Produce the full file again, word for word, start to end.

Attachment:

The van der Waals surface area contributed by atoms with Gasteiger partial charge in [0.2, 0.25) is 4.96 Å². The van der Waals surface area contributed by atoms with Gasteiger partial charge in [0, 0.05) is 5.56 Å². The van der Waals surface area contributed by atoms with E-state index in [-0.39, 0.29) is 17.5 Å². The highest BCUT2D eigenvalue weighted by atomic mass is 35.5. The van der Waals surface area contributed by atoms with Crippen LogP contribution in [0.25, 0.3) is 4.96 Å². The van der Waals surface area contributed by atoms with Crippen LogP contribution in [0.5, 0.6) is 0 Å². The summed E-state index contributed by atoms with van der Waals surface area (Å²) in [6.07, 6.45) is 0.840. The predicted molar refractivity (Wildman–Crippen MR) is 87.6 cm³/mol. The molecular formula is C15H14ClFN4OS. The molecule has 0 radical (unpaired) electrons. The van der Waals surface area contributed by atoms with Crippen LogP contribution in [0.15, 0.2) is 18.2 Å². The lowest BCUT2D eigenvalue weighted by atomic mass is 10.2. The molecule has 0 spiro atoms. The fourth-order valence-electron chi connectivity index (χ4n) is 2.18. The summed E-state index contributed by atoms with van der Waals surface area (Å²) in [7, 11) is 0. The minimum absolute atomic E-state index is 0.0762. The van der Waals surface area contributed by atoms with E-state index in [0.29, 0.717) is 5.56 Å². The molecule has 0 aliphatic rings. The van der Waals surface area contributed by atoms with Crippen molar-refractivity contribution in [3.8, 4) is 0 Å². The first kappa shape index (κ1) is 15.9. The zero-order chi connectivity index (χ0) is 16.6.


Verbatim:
The van der Waals surface area contributed by atoms with Gasteiger partial charge in [0.2, 0.25) is 4.96 Å². The van der Waals surface area contributed by atoms with Gasteiger partial charge in [0, 0.05) is 5.56 Å². The van der Waals surface area contributed by atoms with E-state index in [-0.39, 0.29) is 17.5 Å². The highest BCUT2D eigenvalue weighted by atomic mass is 35.5. The van der Waals surface area contributed by atoms with Crippen LogP contribution in [0.25, 0.3) is 4.96 Å². The van der Waals surface area contributed by atoms with Crippen LogP contribution in [0.5, 0.6) is 0 Å². The summed E-state index contributed by atoms with van der Waals surface area (Å²) in [6.07, 6.45) is 0.840. The predicted molar refractivity (Wildman–Crippen MR) is 87.6 cm³/mol. The molecular formula is C15H14ClFN4OS. The molecule has 0 radical (unpaired) electrons. The van der Waals surface area contributed by atoms with Crippen LogP contribution in [0.15, 0.2) is 18.2 Å². The lowest BCUT2D eigenvalue weighted by atomic mass is 10.2. The molecule has 0 spiro atoms. The fourth-order valence-electron chi connectivity index (χ4n) is 2.18. The summed E-state index contributed by atoms with van der Waals surface area (Å²) in [7, 11) is 0. The minimum absolute atomic E-state index is 0.0762. The van der Waals surface area contributed by atoms with E-state index in [0.29, 0.717) is 5.56 Å². The molecule has 0 aliphatic rings. The van der Waals surface area contributed by atoms with Crippen molar-refractivity contribution in [3.8, 4) is 0 Å². The first kappa shape index (κ1) is 15.9. The zero-order chi connectivity index (χ0) is 16.6.